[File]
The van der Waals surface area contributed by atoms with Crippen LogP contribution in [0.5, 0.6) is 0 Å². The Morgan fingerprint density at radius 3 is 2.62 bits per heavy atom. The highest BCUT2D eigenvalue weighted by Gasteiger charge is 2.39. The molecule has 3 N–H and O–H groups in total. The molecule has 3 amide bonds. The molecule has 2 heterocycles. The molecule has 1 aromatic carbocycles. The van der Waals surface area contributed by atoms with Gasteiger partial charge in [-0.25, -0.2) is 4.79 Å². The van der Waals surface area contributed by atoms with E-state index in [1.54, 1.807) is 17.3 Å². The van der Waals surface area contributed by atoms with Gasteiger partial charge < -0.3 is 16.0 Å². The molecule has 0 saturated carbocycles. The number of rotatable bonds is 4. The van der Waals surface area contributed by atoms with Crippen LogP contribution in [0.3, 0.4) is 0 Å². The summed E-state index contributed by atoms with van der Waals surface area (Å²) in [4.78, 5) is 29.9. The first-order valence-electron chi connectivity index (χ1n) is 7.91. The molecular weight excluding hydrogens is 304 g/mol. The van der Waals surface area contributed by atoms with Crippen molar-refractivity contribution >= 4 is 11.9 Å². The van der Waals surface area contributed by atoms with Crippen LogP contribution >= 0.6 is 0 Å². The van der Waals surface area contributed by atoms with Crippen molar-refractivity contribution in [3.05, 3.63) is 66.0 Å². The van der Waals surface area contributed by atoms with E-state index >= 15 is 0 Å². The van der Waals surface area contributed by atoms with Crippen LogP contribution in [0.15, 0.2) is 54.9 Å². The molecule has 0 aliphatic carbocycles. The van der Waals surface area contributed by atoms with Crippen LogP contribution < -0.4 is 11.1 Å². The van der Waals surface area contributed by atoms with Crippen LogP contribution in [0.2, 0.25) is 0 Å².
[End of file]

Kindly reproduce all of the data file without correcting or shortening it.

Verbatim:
The van der Waals surface area contributed by atoms with Crippen LogP contribution in [0.5, 0.6) is 0 Å². The Morgan fingerprint density at radius 3 is 2.62 bits per heavy atom. The highest BCUT2D eigenvalue weighted by Gasteiger charge is 2.39. The molecule has 3 N–H and O–H groups in total. The molecule has 3 amide bonds. The molecule has 2 heterocycles. The molecule has 1 aromatic carbocycles. The van der Waals surface area contributed by atoms with Gasteiger partial charge in [-0.25, -0.2) is 4.79 Å². The van der Waals surface area contributed by atoms with E-state index in [1.54, 1.807) is 17.3 Å². The van der Waals surface area contributed by atoms with Gasteiger partial charge < -0.3 is 16.0 Å². The molecule has 0 saturated carbocycles. The number of rotatable bonds is 4. The van der Waals surface area contributed by atoms with Crippen LogP contribution in [0.3, 0.4) is 0 Å². The summed E-state index contributed by atoms with van der Waals surface area (Å²) in [4.78, 5) is 29.9. The first-order valence-electron chi connectivity index (χ1n) is 7.91. The molecular weight excluding hydrogens is 304 g/mol. The van der Waals surface area contributed by atoms with Crippen molar-refractivity contribution >= 4 is 11.9 Å². The van der Waals surface area contributed by atoms with Crippen LogP contribution >= 0.6 is 0 Å². The van der Waals surface area contributed by atoms with Crippen molar-refractivity contribution in [3.05, 3.63) is 66.0 Å². The van der Waals surface area contributed by atoms with E-state index >= 15 is 0 Å². The van der Waals surface area contributed by atoms with Crippen LogP contribution in [0.15, 0.2) is 54.9 Å². The molecule has 0 aliphatic carbocycles. The van der Waals surface area contributed by atoms with Crippen LogP contribution < -0.4 is 11.1 Å². The van der Waals surface area contributed by atoms with Crippen LogP contribution in [0.2, 0.25) is 0 Å².